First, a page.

We are here for good reasons
We are here for good reasons
We are proud to publish a document that explains how we got from the JEEAR to here. Launched in 2015, HQAI is the culmination of many decades of work spent developing a mechanism to measure the extent to which humanitarian service providers are fit for purpose and their work accountable to some of the world’s most vulnerable people, but also to their other stakeholders – donors, host populations, and, indeed, their own staff.
Getting to such a point has been a journey. One that the authors of one of the key documents in the history of humanitarian accountability, the 1996 Joint Evaluation on Emergency Assistance to Rwanda (JEEAR), could scarcely have imagined when they concluded: “The current mechanisms for ensuring that NGOs adhere to certain professional standards are inadequate.” Here's the history of independent quality assurance and the humanitarian sector.
In September 2000 in an issue dedicated to globalisation, The Economist questioned the legitimacy of those organisations involved in the antiglobalisation protests of the time. Its editorial column read:
“The increasing clout of NGOs […] raises an important question: who elected [them]? Bodies such as these are, to varying degrees, extorting admissions of fault from law-abiding companies and changes in policy from democratically elected governments. They may claim to be acting in the interests of the people — but then so do the objects of their criticism, governments and the despised international institutions. In the West, governments and their agencies are, in the end, accountable to voters. Who holds the activists accountable?”
This was not the first time the accountability of non-governmental organisations and actors had been questioned, nor would it be the last. Indeed, much thinking over the past 30 years has been poured into trying to understand the power dynamics in which NGOs operate. Yet, close to a decade after The Economist leader was published, such questions persist: both international and national NGOs remain the focus of intense scrutiny over their power, performance, legitimacy and accountability.
For those working in humanitarian contexts, these questions have become urgent: the negative consequences of responses in Rwanda, the Democratic Republic of the Congo, Haiti and Pakistan, and the ongoing and highly publicised sexual abuse scandals involving staff from some of the world’s biggest NGOs, have seen the erosion of public trust in the humanitarian system. Médecins Sans Frontières perhaps best articulated these concerns in 2014, when the organisation published a report which stated: “While the humanitarian system has grown massively in recent years, this has not led to a proportionate improvement in performance during emergencies”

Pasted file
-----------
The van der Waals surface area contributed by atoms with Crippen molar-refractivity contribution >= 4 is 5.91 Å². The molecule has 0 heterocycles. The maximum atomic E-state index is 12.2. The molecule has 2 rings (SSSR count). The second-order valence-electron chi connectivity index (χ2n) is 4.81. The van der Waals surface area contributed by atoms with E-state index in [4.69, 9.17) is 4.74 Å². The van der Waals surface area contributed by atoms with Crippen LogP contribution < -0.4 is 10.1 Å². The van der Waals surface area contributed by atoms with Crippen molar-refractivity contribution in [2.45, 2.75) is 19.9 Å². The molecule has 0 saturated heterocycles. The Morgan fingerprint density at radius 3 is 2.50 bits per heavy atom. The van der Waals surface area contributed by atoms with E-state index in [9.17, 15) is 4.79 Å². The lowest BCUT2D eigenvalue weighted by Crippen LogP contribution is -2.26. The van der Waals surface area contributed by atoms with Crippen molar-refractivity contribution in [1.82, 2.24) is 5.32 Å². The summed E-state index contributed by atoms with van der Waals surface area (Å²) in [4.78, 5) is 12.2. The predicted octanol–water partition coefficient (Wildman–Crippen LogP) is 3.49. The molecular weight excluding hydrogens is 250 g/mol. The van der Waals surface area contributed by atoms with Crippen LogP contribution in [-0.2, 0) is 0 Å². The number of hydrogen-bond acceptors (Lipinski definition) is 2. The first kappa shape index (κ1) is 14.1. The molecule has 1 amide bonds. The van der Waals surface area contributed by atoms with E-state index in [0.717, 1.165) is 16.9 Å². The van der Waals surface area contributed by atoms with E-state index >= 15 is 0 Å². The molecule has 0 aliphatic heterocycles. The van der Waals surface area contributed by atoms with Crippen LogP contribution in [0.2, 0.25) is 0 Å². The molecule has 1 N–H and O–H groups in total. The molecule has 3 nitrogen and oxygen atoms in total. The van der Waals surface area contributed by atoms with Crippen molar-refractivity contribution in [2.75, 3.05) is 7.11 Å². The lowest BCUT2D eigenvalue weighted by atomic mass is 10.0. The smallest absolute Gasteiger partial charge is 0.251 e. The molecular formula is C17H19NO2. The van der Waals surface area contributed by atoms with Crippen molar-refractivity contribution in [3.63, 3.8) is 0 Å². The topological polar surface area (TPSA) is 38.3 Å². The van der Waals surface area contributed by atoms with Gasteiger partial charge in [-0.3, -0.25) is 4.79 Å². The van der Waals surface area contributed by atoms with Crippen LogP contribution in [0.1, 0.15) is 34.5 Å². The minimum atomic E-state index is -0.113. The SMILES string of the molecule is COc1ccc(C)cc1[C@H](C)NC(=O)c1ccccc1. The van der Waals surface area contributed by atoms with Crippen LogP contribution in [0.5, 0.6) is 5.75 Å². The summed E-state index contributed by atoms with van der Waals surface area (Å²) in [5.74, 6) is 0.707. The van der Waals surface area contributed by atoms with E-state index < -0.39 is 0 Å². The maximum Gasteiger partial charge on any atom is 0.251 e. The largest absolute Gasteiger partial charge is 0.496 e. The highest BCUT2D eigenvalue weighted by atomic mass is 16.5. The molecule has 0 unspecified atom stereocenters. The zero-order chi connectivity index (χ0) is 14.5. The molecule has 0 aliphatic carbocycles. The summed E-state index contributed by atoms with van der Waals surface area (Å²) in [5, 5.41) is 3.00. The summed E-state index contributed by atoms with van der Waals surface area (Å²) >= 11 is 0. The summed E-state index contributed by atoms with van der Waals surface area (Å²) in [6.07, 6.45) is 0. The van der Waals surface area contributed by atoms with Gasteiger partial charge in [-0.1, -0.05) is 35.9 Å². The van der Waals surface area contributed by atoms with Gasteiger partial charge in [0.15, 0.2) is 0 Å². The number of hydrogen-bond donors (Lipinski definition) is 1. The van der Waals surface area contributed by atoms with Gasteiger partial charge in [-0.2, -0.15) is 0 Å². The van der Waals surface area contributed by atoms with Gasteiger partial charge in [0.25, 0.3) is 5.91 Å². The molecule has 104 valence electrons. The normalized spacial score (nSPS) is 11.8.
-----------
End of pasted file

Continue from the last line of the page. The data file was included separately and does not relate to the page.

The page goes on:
Yet, in spite of such criticism, the sector is booming: between 1977 and 2007, the percentage of Official Development Assistance (ODA) spent on humanitarian activity rose from 3% to 14%. In 2017, it was estimated that humanitarian funding topped US$27.3 billion. Greater funding has led to demands for more transparency in the way in which donor money is being spent. But the increased role and power of humanitarian organisations in international affairs – and the increasing media glare under which humanitarian actors operate – has, over the past three decades, resulted in an evolution in the way in which the humanitarian sector has come to think about who it operates for and how it is held to account. And spearheading that evolution has been efforts to put populations in crisis, those people for whom the humanitarian sector exists, at the heart of the accountability matrix.
As a term, accountability to affected populations (AAP) has come to encompass a wide range of activities that aim to improve humanitarian performance and empower populations to hold humanitarian actors to account – much of which has since been incorporated into the nine commitments of the Core Humanitarian Standard on Quality and Accountability (CHS). Indeed, there is now significant evidence to suggest that accountability to affected populations improves the overall quality of the response. And few working in the humanitarian sector (or, indeed, outside it) would argue against such efforts. Accountability is held to matter “because we are morally obliged to use the resources held in trust for other people according to the wishes and best interests of those people. We are also morally obliged to show that we have done so”. Yet, while almost every humanitarian organisation working today is at pains to emphasise their commitment to accountability to affected populations, far fewer are able to objectively demonstrate those commitments are being met.
Launched in 2015, the Humanitarian Quality Assurance Initiative (HQAI) is the culmination of many decades of work spent developing a mechanism to measure the extent to which humanitarian service providers are fit for purpose and their work accountable to some of the world’s most vulnerable people, but also to their other stakeholders – donors, host populations, and, indeed, their own staff. Through a system of independent quality assurance that assesses the degree to which implementation of the CHS (and, therefore, best practice on accountability to affected populations) has been successful, HQAI is able to determine the performance of humanitarian actors, and suggest ways in which they can improve.
Getting to such a point has been a journey. One that the authors of one of the key documents in the history of humanitarian accountability, the 1996 Joint Evaluation on Emergency Assistance to Rwanda (JEEAR), could scarcely have imagined when they concluded: “The current mechanisms for ensuring that NGOs adhere to certain professional standards are inadequate.” This document explains how we got from the JEEAR to here.